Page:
Use a pseudorandom number generator, such as Xorshift, and only seed it from /dev/urandom. Here is some example C99 code:

Code:

#include <unistd.h>
#include <sys/types.h>
#include <fcntl.h>
#include <errno.h>
#include <stdint.h>
/* Xorshift state - default
*/
static uint32_t prng_state[4] = { 123456789, 362436069, 521288629, 88675123 };
/* Generate a new 32-bit unsigned pseudorandom integer using Xorshift algorithm
*/
static inline uint32_t prng_u32(void)
{
uint32_t t = prng_state[0] ^ (prng_state[0] << 11);
prng_state[0] = prng_state[1];
prng_state[1] = prng_state[2];
prng_state[2] = prng_state[3];
prng_state[3] ^= (prng_state[3] >> 19) ^ (t ^ (t >> 8));
return prng_state[3];
}
/* Read new pseudorandom number generator state from device.
* Returns 0 if successful, errno otherwise (and state unchanged).
* (Reads 16 bytes from /dev/urandom to prng_state.)
*/
int prng_randomize(const char *const device)
{
uint32_t state[4] = { 0, 0, 0, 0 };
char *const q = (char *)&state[4];
char *p;
ssize_t n;
int descriptor, result;
if (!device || !device)
return EINVAL;
do {
descriptor = open(device, O_RDONLY | O_NOCTTY);
} while (descriptor == -1 && errno == EINTR);
if (descriptor == -1)
return errno;
do {
p = (char *)&state[0];
while (p < q) {
n = read(descriptor, p, (size_t)(q - p));
if (n > (ssize_t)0) {
p += n;
} else
if (n != (ssize_t)-1) {
do {
result = close(descriptor);
} while (result == -1 && errno == EINTR);
return errno = EIO;
} else
if (errno != EINTR) {
const int saved_errno = errno;
do {
result = close(descriptor);
} while (result == -1 && errno == EINTR);
return errno = saved_errno;
}
}
} while (!state[0] && !state[1] && !state[2] && !state[3]);
do {
result = close(descriptor);
} while (result == -1 && errno == EINTR);
if (result == -1)
return errno;
prng_state[0] = state[0];
prng_state[1] = state[1];
prng_state[2] = state[2];
prng_state[3] = state[3];
return 0;
}
/* Helper function: Count the number of bits value needs
*/
static inline unsigned int bits_used(uint32_t value)
{
int b = 1;
#ifdef __GNUC__
if (sizeof(unsigned long) == 4)
return 32 - __builtin_clzl((unsigned long)value);
if (sizeof(unsigned int) == 4)
return 32 - __builtin_clz((unsigned int)value);
#endif
if (value >= (uint64_t)65536) { b += 16; value >>= 16; }
if (value >= (uint64_t)256) { b += 8; value >>= 8; }
if (value >= (uint64_t)16) { b += 4; value >>= 4; }
if (value >= (uint64_t)4) { b += 2; value >>= 2; }
if (value >= (uint64_t)2) { b += 1; value >>= 1; }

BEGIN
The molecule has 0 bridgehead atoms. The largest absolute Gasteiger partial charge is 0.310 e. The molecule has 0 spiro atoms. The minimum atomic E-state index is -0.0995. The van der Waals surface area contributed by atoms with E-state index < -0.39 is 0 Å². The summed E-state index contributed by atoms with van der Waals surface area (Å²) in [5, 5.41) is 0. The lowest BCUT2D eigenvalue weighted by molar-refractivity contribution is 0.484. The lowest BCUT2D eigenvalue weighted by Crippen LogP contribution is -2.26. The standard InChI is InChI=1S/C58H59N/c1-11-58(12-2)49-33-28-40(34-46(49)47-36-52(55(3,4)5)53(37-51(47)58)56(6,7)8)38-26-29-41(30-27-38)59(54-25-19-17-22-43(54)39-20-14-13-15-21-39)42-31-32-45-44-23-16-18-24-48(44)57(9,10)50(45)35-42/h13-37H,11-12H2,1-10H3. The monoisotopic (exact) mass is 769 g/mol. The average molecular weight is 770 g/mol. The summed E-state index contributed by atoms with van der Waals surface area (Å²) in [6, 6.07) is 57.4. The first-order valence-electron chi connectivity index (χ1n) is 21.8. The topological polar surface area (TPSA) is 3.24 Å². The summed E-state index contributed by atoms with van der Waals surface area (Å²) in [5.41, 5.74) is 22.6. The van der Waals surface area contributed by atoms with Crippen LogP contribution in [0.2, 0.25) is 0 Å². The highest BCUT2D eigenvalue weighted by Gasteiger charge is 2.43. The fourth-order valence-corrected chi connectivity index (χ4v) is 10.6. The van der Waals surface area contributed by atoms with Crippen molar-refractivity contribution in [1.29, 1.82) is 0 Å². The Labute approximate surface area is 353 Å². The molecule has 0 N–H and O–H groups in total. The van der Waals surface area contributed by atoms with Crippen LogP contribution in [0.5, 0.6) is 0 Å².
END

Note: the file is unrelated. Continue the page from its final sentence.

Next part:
return b;
}
/* Generate a pseudorandom number [min, max), i.e. [min, max-1].
* Remember to initialize the seed using prng_initialize(),
* or you will always receive the same sequence.
*/
int prng_irange(const int min, const int max)
{
if (max > min) {
const uint32_t range = (uint32_t)(max - min);
const uint32_t mask = (0xFFFFFFFFUL) >> (32 - bits_used(range));
uint32_t value;
do {
value = prng_u32() & mask;
} while (value > range);
return min + (int)value;
} else
return min;
}

I initially published the above source code here in mid-September. It seems to be quite well behaved ("random"), and it is quite efficient, too.

The prng_initialize() function will read the new 16-byte state from /dev/urandom, giving you a different sequence. You only need to call that once at the beginning of your program.

The prng_irange(min,max) function returns a pseudorandom integer, min <= result < max. It uses the *exclusion method*, which avoids the (very small) bias for small values when using the modulus operator. (If the range is not divisible by the modulus, then the "topmost" part of the range will fall on the smaller end of the range, yielding smaller values a bit more often than large values.)

In a game the difference is trivial, so you might not need that; instead, you might use the following variant. It uses an inclusive range, does not care if min > max, and uses the modulus operator:

Code:

/* Return a pseudorandom integer [min, max].
* This function may return both min and max; the range is inclusive.
*/
int prng_int(const int min, const int max)
{
if (max > min)
return min + (prng_u32() % (uint32_t)(max - min + 1));
else if (min > max)
return max + (prng_u32() % (uint32_t)(min - max + 1));
else
return min;
}

If you need to generate a large number of pseudorandom integers within a constant range, modifying the prng_irange(min,max) function will most likely be the fastest option. This is because you only need to calculate the range and mask once for the entire set, and generating (on average, never more than two numbers per one used) the discarded numbers may be faster than taking a modulus. (Modulus happens to be a pretty slow operation.)

Hope this helps.